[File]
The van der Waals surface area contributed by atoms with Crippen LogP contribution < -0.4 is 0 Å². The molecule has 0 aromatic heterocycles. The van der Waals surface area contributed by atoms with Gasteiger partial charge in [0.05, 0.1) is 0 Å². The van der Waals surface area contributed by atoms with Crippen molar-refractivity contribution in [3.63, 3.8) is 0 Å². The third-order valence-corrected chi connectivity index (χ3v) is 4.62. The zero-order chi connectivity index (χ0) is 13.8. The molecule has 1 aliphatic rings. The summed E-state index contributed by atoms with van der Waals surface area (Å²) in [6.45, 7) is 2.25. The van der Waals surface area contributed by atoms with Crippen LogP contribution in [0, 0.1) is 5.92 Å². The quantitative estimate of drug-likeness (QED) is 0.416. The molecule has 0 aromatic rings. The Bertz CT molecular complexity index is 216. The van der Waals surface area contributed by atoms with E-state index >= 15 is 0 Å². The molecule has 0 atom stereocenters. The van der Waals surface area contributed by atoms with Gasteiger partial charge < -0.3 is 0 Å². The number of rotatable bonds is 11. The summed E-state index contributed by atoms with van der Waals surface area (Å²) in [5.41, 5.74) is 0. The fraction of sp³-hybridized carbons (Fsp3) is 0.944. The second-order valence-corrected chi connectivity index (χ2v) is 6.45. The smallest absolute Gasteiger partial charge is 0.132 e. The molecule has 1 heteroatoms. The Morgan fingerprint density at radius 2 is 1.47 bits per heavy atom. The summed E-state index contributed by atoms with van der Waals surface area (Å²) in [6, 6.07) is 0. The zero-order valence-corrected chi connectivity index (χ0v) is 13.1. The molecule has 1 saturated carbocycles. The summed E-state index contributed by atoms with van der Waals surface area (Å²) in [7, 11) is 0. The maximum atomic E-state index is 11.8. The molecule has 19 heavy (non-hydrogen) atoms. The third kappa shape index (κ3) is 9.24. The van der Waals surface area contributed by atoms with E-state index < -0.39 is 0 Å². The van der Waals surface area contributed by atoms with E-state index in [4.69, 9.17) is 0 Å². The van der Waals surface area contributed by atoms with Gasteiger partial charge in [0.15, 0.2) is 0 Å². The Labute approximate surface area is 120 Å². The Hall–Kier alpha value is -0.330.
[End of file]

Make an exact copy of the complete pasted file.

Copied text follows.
The van der Waals surface area contributed by atoms with Crippen LogP contribution < -0.4 is 0 Å². The molecule has 0 aromatic heterocycles. The van der Waals surface area contributed by atoms with Gasteiger partial charge in [0.05, 0.1) is 0 Å². The van der Waals surface area contributed by atoms with Crippen molar-refractivity contribution in [3.63, 3.8) is 0 Å². The third-order valence-corrected chi connectivity index (χ3v) is 4.62. The zero-order chi connectivity index (χ0) is 13.8. The molecule has 1 aliphatic rings. The summed E-state index contributed by atoms with van der Waals surface area (Å²) in [6.45, 7) is 2.25. The van der Waals surface area contributed by atoms with Crippen LogP contribution in [0, 0.1) is 5.92 Å². The quantitative estimate of drug-likeness (QED) is 0.416. The molecule has 0 aromatic rings. The Bertz CT molecular complexity index is 216. The van der Waals surface area contributed by atoms with E-state index >= 15 is 0 Å². The molecule has 0 atom stereocenters. The van der Waals surface area contributed by atoms with Gasteiger partial charge < -0.3 is 0 Å². The number of rotatable bonds is 11. The summed E-state index contributed by atoms with van der Waals surface area (Å²) in [5.41, 5.74) is 0. The fraction of sp³-hybridized carbons (Fsp3) is 0.944. The second-order valence-corrected chi connectivity index (χ2v) is 6.45. The smallest absolute Gasteiger partial charge is 0.132 e. The molecule has 1 heteroatoms. The Morgan fingerprint density at radius 2 is 1.47 bits per heavy atom. The summed E-state index contributed by atoms with van der Waals surface area (Å²) in [6, 6.07) is 0. The zero-order valence-corrected chi connectivity index (χ0v) is 13.1. The molecule has 1 saturated carbocycles. The summed E-state index contributed by atoms with van der Waals surface area (Å²) in [7, 11) is 0. The maximum atomic E-state index is 11.8. The molecule has 19 heavy (non-hydrogen) atoms. The third kappa shape index (κ3) is 9.24. The van der Waals surface area contributed by atoms with E-state index < -0.39 is 0 Å². The van der Waals surface area contributed by atoms with E-state index in [4.69, 9.17) is 0 Å². The van der Waals surface area contributed by atoms with Gasteiger partial charge in [0.15, 0.2) is 0 Å². The Labute approximate surface area is 120 Å². The Hall–Kier alpha value is -0.330.